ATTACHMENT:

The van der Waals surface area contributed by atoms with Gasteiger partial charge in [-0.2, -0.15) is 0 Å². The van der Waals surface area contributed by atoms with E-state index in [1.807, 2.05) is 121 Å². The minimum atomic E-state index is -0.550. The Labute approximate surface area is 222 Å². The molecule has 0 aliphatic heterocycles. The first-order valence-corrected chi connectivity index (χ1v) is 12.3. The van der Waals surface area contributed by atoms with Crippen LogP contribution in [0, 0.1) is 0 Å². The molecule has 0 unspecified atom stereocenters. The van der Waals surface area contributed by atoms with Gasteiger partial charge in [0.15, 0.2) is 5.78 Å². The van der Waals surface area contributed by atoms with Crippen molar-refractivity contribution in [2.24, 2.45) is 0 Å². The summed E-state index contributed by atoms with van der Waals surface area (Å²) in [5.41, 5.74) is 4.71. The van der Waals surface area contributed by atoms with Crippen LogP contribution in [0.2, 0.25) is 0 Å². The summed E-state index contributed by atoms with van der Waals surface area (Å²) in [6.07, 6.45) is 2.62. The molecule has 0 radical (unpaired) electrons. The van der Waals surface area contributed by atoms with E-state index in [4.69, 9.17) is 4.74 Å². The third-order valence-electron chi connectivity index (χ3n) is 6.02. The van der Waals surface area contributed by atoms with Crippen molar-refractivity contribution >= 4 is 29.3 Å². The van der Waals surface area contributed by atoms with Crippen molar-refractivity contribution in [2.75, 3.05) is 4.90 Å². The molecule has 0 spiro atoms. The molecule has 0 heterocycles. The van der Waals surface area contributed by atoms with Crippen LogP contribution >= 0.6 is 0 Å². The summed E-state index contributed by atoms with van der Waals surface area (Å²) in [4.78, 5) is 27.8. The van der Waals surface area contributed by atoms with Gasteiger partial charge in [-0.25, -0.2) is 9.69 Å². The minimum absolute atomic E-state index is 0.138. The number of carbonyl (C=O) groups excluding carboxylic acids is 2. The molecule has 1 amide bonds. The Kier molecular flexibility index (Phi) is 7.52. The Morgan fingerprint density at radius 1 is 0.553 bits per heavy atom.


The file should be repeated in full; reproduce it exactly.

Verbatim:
The van der Waals surface area contributed by atoms with Gasteiger partial charge in [-0.2, -0.15) is 0 Å². The van der Waals surface area contributed by atoms with E-state index in [1.807, 2.05) is 121 Å². The minimum atomic E-state index is -0.550. The Labute approximate surface area is 222 Å². The molecule has 0 aliphatic heterocycles. The first-order valence-corrected chi connectivity index (χ1v) is 12.3. The van der Waals surface area contributed by atoms with Crippen LogP contribution in [0, 0.1) is 0 Å². The molecule has 0 unspecified atom stereocenters. The van der Waals surface area contributed by atoms with Gasteiger partial charge in [0.15, 0.2) is 5.78 Å². The van der Waals surface area contributed by atoms with Crippen molar-refractivity contribution in [2.24, 2.45) is 0 Å². The summed E-state index contributed by atoms with van der Waals surface area (Å²) in [5.41, 5.74) is 4.71. The van der Waals surface area contributed by atoms with Crippen LogP contribution in [0.2, 0.25) is 0 Å². The summed E-state index contributed by atoms with van der Waals surface area (Å²) in [6.07, 6.45) is 2.62. The molecule has 0 radical (unpaired) electrons. The van der Waals surface area contributed by atoms with E-state index in [4.69, 9.17) is 4.74 Å². The third-order valence-electron chi connectivity index (χ3n) is 6.02. The van der Waals surface area contributed by atoms with Crippen molar-refractivity contribution >= 4 is 29.3 Å². The van der Waals surface area contributed by atoms with Crippen molar-refractivity contribution in [2.75, 3.05) is 4.90 Å². The molecule has 0 spiro atoms. The molecule has 0 heterocycles. The van der Waals surface area contributed by atoms with Crippen LogP contribution >= 0.6 is 0 Å². The summed E-state index contributed by atoms with van der Waals surface area (Å²) in [4.78, 5) is 27.8. The van der Waals surface area contributed by atoms with Gasteiger partial charge in [-0.25, -0.2) is 9.69 Å². The minimum absolute atomic E-state index is 0.138. The number of carbonyl (C=O) groups excluding carboxylic acids is 2. The molecule has 1 amide bonds. The Kier molecular flexibility index (Phi) is 7.52. The Morgan fingerprint density at radius 1 is 0.553 bits per heavy atom.